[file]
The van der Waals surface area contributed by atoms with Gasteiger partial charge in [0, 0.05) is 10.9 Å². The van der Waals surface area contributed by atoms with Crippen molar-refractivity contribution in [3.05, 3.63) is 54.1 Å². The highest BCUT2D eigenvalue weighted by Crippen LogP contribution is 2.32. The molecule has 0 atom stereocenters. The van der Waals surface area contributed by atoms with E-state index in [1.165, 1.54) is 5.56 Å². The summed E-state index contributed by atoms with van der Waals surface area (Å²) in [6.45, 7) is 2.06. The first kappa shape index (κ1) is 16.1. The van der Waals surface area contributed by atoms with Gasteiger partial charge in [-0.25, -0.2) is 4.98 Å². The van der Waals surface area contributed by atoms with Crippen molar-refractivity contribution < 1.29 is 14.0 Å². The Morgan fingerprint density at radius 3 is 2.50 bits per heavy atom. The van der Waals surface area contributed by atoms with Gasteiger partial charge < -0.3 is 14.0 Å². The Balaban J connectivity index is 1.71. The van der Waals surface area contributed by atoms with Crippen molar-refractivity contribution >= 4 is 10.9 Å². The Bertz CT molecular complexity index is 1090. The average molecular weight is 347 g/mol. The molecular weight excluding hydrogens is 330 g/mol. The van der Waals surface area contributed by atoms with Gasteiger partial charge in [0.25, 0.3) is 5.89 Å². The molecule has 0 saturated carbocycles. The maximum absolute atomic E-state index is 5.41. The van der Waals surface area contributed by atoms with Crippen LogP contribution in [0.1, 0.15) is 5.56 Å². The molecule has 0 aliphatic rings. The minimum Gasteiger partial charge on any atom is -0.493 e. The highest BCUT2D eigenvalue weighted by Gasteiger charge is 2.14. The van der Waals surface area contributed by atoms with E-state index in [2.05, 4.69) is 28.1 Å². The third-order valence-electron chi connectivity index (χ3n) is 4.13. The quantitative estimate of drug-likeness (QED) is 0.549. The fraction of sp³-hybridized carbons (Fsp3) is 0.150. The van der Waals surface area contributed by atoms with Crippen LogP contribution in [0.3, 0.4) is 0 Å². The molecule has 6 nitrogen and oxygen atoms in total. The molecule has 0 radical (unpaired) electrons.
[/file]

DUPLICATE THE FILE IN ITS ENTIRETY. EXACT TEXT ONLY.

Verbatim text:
The van der Waals surface area contributed by atoms with Gasteiger partial charge in [0, 0.05) is 10.9 Å². The van der Waals surface area contributed by atoms with Crippen molar-refractivity contribution in [3.05, 3.63) is 54.1 Å². The highest BCUT2D eigenvalue weighted by Crippen LogP contribution is 2.32. The molecule has 0 atom stereocenters. The van der Waals surface area contributed by atoms with E-state index in [1.165, 1.54) is 5.56 Å². The summed E-state index contributed by atoms with van der Waals surface area (Å²) in [6.45, 7) is 2.06. The first kappa shape index (κ1) is 16.1. The van der Waals surface area contributed by atoms with Gasteiger partial charge in [-0.25, -0.2) is 4.98 Å². The van der Waals surface area contributed by atoms with Crippen molar-refractivity contribution < 1.29 is 14.0 Å². The Morgan fingerprint density at radius 3 is 2.50 bits per heavy atom. The van der Waals surface area contributed by atoms with Gasteiger partial charge < -0.3 is 14.0 Å². The Balaban J connectivity index is 1.71. The van der Waals surface area contributed by atoms with Crippen molar-refractivity contribution >= 4 is 10.9 Å². The Bertz CT molecular complexity index is 1090. The average molecular weight is 347 g/mol. The molecular weight excluding hydrogens is 330 g/mol. The van der Waals surface area contributed by atoms with Gasteiger partial charge in [0.25, 0.3) is 5.89 Å². The molecule has 0 saturated carbocycles. The maximum absolute atomic E-state index is 5.41. The van der Waals surface area contributed by atoms with Crippen LogP contribution in [0.1, 0.15) is 5.56 Å². The molecule has 0 aliphatic rings. The minimum Gasteiger partial charge on any atom is -0.493 e. The highest BCUT2D eigenvalue weighted by Gasteiger charge is 2.14. The van der Waals surface area contributed by atoms with E-state index in [2.05, 4.69) is 28.1 Å². The third-order valence-electron chi connectivity index (χ3n) is 4.13. The quantitative estimate of drug-likeness (QED) is 0.549. The fraction of sp³-hybridized carbons (Fsp3) is 0.150. The van der Waals surface area contributed by atoms with Crippen LogP contribution in [0.3, 0.4) is 0 Å². The molecule has 6 nitrogen and oxygen atoms in total. The molecule has 0 radical (unpaired) electrons.